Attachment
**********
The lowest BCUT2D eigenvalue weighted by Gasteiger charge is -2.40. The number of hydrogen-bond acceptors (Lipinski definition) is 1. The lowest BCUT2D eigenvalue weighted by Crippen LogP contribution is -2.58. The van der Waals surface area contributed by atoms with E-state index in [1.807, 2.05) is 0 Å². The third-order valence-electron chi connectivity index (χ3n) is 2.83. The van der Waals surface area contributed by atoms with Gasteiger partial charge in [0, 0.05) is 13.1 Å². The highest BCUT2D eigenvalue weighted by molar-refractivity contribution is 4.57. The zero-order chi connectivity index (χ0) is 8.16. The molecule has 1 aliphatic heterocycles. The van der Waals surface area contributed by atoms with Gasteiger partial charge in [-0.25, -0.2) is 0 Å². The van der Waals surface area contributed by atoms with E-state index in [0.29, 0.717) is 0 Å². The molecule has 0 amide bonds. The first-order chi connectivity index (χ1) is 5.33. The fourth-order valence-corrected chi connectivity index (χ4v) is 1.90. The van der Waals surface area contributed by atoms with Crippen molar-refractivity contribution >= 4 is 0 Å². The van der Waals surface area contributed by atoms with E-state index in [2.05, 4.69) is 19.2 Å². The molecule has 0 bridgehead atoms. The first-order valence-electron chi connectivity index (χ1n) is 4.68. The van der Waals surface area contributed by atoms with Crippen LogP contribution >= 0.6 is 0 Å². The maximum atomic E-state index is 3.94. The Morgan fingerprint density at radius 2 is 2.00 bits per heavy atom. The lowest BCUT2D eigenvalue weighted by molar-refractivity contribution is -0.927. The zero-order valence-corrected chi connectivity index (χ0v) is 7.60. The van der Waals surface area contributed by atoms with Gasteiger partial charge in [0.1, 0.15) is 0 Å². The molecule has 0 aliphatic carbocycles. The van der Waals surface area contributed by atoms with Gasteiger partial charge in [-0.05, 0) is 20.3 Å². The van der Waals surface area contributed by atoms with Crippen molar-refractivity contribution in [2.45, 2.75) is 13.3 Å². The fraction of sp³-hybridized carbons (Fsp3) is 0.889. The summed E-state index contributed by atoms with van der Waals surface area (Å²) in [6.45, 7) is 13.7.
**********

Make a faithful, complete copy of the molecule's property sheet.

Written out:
The lowest BCUT2D eigenvalue weighted by Gasteiger charge is -2.40. The number of hydrogen-bond acceptors (Lipinski definition) is 1. The lowest BCUT2D eigenvalue weighted by Crippen LogP contribution is -2.58. The van der Waals surface area contributed by atoms with E-state index in [1.807, 2.05) is 0 Å². The third-order valence-electron chi connectivity index (χ3n) is 2.83. The van der Waals surface area contributed by atoms with Gasteiger partial charge in [0, 0.05) is 13.1 Å². The highest BCUT2D eigenvalue weighted by molar-refractivity contribution is 4.57. The zero-order chi connectivity index (χ0) is 8.16. The molecule has 1 aliphatic heterocycles. The van der Waals surface area contributed by atoms with Gasteiger partial charge in [-0.25, -0.2) is 0 Å². The van der Waals surface area contributed by atoms with E-state index in [0.29, 0.717) is 0 Å². The molecule has 0 amide bonds. The first-order chi connectivity index (χ1) is 5.33. The fourth-order valence-corrected chi connectivity index (χ4v) is 1.90. The van der Waals surface area contributed by atoms with Crippen molar-refractivity contribution >= 4 is 0 Å². The van der Waals surface area contributed by atoms with E-state index in [2.05, 4.69) is 19.2 Å². The molecule has 0 bridgehead atoms. The first-order valence-electron chi connectivity index (χ1n) is 4.68. The van der Waals surface area contributed by atoms with Crippen LogP contribution >= 0.6 is 0 Å². The maximum atomic E-state index is 3.94. The Morgan fingerprint density at radius 2 is 2.00 bits per heavy atom. The lowest BCUT2D eigenvalue weighted by molar-refractivity contribution is -0.927. The zero-order valence-corrected chi connectivity index (χ0v) is 7.60. The van der Waals surface area contributed by atoms with Gasteiger partial charge in [0.1, 0.15) is 0 Å². The molecule has 0 aliphatic carbocycles. The van der Waals surface area contributed by atoms with Gasteiger partial charge in [-0.05, 0) is 20.3 Å². The van der Waals surface area contributed by atoms with Crippen molar-refractivity contribution in [2.45, 2.75) is 13.3 Å². The fraction of sp³-hybridized carbons (Fsp3) is 0.889. The summed E-state index contributed by atoms with van der Waals surface area (Å²) in [6.45, 7) is 13.7.